Evaluation of institutional training programs help management assess their effectiveness. There are several training evaluation models. The Kirkpatrick evaluation model or theory was developed in 1959 by University of Wisconsin professor emeritus Donald Kirkpatrick. It consists of four levels of evaluation: reaction of participants; learning, or the knowledge and skills gained; behavior, or the ability to apply the new skills; and results, or the organizational impact. Each level of evaluation builds upon and adds precision to the previous level.
The reaction level measures how training participants react, including their level of participation; ease and comfort of experience; and the level of effort required to make the most of the learning. A reaction evaluation is inexpensive and simple to administer using interaction with the participants, post-training surveys and online questionnaires. The evaluation can be done immediately after the training ends. It is important that participants have a positive reaction to the training sessions because a negative reaction leads to poor learning.
Learning evaluations are usually conducted before and after a training program to assess the impact the program has had on the learning process. Evaluations assess whether participants have advanced in knowledge, skills and intellectual capacity as a result of the training. Learning evaluation tools include self-assessment using online questionnaires and tests, and formal assessment through interviews and observations. Learning evaluation is especially relevant for technical training because technical skill level changes are usually more quantifiable.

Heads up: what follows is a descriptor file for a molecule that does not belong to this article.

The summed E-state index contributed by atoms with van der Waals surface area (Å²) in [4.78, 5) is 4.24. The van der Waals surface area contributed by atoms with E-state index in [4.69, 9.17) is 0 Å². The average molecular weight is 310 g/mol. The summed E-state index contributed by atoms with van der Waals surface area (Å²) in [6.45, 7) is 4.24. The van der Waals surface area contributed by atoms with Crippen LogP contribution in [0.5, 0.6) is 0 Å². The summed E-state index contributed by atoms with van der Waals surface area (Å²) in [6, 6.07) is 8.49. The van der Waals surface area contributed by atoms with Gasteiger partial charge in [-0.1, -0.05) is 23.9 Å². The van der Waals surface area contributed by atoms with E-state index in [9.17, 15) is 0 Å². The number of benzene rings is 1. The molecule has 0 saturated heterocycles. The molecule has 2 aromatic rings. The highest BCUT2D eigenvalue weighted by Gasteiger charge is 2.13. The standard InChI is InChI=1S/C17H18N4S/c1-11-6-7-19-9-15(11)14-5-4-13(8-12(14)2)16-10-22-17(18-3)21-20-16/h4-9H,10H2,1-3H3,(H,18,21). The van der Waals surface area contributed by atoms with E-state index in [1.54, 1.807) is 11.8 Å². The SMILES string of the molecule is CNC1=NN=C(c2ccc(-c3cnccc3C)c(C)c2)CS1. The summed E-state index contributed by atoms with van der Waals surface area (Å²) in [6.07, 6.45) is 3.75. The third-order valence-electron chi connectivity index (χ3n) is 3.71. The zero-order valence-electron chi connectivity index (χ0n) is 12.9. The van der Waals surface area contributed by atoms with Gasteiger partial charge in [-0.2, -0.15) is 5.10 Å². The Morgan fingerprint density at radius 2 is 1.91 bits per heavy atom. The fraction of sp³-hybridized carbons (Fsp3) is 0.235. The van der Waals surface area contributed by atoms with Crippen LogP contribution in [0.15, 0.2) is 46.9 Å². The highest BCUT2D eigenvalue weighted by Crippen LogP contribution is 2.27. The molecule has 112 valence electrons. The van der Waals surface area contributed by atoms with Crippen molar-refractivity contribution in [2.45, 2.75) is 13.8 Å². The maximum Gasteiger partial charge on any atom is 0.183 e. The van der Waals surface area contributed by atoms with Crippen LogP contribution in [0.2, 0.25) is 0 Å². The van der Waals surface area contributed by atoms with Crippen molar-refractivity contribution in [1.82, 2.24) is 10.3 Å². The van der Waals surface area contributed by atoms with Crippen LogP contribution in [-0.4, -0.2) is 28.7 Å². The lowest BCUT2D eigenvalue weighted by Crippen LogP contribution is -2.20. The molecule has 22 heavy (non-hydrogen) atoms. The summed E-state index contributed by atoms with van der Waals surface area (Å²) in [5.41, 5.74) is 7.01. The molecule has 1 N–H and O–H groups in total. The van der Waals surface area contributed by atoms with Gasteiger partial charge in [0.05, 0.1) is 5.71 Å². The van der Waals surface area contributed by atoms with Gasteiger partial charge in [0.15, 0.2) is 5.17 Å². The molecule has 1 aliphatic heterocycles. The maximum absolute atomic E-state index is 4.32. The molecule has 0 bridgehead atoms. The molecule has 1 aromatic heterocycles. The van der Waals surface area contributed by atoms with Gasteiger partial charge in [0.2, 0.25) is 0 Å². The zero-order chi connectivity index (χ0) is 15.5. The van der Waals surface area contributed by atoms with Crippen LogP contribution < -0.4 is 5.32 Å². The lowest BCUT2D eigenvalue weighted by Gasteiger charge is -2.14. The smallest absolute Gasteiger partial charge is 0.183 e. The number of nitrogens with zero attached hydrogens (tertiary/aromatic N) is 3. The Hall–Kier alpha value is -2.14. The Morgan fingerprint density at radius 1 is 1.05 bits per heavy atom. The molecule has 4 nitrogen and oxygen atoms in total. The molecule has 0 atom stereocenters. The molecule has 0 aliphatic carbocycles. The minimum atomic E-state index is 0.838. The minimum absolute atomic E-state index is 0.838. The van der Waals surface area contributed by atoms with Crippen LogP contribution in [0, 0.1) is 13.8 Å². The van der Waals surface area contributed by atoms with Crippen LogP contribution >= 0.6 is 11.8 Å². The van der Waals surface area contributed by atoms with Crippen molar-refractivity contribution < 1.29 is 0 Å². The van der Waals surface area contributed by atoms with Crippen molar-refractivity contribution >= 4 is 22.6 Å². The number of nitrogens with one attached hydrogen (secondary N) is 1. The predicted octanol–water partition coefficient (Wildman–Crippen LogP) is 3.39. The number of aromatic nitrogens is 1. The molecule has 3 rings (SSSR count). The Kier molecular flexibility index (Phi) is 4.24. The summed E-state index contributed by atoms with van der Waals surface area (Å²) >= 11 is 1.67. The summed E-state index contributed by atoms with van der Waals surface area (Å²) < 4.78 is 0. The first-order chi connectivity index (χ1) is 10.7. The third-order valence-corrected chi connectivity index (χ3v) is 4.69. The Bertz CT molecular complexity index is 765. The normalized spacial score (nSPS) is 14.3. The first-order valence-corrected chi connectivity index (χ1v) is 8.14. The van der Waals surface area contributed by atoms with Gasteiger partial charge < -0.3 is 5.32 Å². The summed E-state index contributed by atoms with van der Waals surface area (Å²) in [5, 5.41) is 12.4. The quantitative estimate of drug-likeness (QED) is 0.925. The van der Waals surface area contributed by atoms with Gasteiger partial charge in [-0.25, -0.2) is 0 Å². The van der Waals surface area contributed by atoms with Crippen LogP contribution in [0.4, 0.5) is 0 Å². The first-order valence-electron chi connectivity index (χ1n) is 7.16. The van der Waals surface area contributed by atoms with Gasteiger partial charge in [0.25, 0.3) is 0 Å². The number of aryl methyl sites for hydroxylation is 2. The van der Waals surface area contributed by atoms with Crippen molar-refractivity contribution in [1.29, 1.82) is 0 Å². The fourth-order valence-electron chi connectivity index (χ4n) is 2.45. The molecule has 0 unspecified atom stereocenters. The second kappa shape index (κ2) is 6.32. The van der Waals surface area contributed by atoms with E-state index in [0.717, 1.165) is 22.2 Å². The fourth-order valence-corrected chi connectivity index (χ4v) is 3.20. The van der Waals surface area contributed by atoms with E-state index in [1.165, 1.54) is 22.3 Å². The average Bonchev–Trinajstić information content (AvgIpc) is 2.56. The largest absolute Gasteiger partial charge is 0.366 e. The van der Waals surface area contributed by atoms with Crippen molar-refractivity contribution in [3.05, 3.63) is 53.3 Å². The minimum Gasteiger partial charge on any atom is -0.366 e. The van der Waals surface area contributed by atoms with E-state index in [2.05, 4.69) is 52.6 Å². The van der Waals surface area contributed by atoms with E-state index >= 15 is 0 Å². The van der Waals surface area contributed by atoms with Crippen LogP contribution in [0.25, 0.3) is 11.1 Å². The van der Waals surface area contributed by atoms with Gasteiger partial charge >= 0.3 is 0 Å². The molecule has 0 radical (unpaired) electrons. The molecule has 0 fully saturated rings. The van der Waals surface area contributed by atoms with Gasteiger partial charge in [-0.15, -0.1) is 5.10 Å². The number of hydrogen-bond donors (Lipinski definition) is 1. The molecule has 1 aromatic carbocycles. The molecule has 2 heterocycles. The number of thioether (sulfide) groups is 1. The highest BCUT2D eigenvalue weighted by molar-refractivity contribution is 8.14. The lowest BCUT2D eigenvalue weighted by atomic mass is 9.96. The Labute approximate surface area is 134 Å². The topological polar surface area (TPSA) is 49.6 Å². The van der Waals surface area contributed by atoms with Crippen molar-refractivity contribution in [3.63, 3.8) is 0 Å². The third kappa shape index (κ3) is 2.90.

Behavior evaluation assesses the extent to which training participants apply the learning in their jobs. The evaluation is usually done over a period of time to determine if the participants use the new skills and knowledge on the job, improve their performance and transfer the knowledge to their peers. Tools include observations, questionnaires, tests and interviews. Behavior evaluations take more time and effort than reaction and learning evaluations. It is important to involve the line managers and immediate supervisors in the process because they are in the best position to observe and assess participant behavior changes.
Results evaluation determines the success of a training program in operational and strategic terms, such as increased sales, reduced expenses, improved quality and reduced cases of workplace injuries. However, it may not always be possible to correlate improved operational performance with training. For example, improvements in product quality may be due to better design tools and more qualified staff, not just a new quality training program. External factors, such as changes in the economy and the competitive environment, may also influence operational results.
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